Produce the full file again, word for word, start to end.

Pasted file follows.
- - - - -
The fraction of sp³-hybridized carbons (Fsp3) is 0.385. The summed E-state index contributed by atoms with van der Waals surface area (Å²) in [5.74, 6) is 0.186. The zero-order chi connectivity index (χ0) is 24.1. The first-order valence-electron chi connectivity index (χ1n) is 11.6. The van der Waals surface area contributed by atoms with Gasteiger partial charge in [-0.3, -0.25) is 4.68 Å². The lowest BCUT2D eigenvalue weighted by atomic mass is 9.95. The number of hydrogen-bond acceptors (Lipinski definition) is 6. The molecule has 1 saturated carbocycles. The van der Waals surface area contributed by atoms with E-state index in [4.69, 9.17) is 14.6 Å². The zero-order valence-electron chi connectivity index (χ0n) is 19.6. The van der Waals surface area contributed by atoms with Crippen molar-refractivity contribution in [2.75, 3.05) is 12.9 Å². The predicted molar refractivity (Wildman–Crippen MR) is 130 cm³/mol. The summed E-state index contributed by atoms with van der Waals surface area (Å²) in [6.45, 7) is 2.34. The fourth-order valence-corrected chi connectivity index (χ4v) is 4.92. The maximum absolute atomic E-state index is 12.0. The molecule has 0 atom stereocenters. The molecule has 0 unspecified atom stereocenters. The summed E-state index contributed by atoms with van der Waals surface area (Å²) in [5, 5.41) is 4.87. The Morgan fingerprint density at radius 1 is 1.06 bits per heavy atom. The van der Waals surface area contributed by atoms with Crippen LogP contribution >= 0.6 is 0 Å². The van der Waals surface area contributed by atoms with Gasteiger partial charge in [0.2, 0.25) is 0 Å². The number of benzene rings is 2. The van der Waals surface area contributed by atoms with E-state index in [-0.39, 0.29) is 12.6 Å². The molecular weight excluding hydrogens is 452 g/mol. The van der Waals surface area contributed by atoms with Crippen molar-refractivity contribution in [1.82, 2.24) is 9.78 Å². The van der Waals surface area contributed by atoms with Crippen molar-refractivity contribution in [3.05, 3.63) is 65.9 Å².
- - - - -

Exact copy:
The fraction of sp³-hybridized carbons (Fsp3) is 0.385. The summed E-state index contributed by atoms with van der Waals surface area (Å²) in [5.74, 6) is 0.186. The zero-order chi connectivity index (χ0) is 24.1. The first-order valence-electron chi connectivity index (χ1n) is 11.6. The van der Waals surface area contributed by atoms with Gasteiger partial charge in [-0.3, -0.25) is 4.68 Å². The lowest BCUT2D eigenvalue weighted by atomic mass is 9.95. The number of hydrogen-bond acceptors (Lipinski definition) is 6. The molecule has 1 saturated carbocycles. The van der Waals surface area contributed by atoms with E-state index in [4.69, 9.17) is 14.6 Å². The zero-order valence-electron chi connectivity index (χ0n) is 19.6. The van der Waals surface area contributed by atoms with Crippen molar-refractivity contribution in [2.75, 3.05) is 12.9 Å². The predicted molar refractivity (Wildman–Crippen MR) is 130 cm³/mol. The summed E-state index contributed by atoms with van der Waals surface area (Å²) in [6.45, 7) is 2.34. The fourth-order valence-corrected chi connectivity index (χ4v) is 4.92. The maximum absolute atomic E-state index is 12.0. The molecule has 0 atom stereocenters. The molecule has 0 unspecified atom stereocenters. The summed E-state index contributed by atoms with van der Waals surface area (Å²) in [5, 5.41) is 4.87. The Morgan fingerprint density at radius 1 is 1.06 bits per heavy atom. The van der Waals surface area contributed by atoms with Crippen LogP contribution >= 0.6 is 0 Å². The van der Waals surface area contributed by atoms with Gasteiger partial charge in [0.2, 0.25) is 0 Å². The number of benzene rings is 2. The van der Waals surface area contributed by atoms with E-state index in [-0.39, 0.29) is 12.6 Å². The molecular weight excluding hydrogens is 452 g/mol. The van der Waals surface area contributed by atoms with Crippen molar-refractivity contribution in [1.82, 2.24) is 9.78 Å². The van der Waals surface area contributed by atoms with Crippen molar-refractivity contribution in [3.05, 3.63) is 65.9 Å².